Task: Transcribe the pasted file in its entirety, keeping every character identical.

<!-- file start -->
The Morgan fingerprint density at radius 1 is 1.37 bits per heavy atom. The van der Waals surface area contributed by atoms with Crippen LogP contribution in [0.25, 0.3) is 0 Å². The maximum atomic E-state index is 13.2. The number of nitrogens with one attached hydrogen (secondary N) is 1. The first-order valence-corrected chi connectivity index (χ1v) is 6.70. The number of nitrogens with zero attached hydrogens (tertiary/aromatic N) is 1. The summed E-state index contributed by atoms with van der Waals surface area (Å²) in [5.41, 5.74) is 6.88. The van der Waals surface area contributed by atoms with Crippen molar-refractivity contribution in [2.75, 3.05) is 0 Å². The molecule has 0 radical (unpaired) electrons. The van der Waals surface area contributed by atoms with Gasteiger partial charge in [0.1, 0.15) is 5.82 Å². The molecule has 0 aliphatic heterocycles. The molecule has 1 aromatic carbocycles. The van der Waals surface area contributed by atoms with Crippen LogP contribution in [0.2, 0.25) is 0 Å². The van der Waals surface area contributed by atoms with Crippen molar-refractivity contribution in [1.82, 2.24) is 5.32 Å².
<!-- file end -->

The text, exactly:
The Morgan fingerprint density at radius 1 is 1.37 bits per heavy atom. The van der Waals surface area contributed by atoms with Crippen LogP contribution in [0.25, 0.3) is 0 Å². The maximum atomic E-state index is 13.2. The number of nitrogens with one attached hydrogen (secondary N) is 1. The first-order valence-corrected chi connectivity index (χ1v) is 6.70. The number of nitrogens with zero attached hydrogens (tertiary/aromatic N) is 1. The summed E-state index contributed by atoms with van der Waals surface area (Å²) in [5.41, 5.74) is 6.88. The van der Waals surface area contributed by atoms with Crippen molar-refractivity contribution in [2.75, 3.05) is 0 Å². The molecule has 0 radical (unpaired) electrons. The van der Waals surface area contributed by atoms with Gasteiger partial charge in [0.1, 0.15) is 5.82 Å². The molecule has 0 aliphatic heterocycles. The molecule has 1 aromatic carbocycles. The van der Waals surface area contributed by atoms with Crippen LogP contribution in [0.2, 0.25) is 0 Å². The van der Waals surface area contributed by atoms with Crippen molar-refractivity contribution in [1.82, 2.24) is 5.32 Å².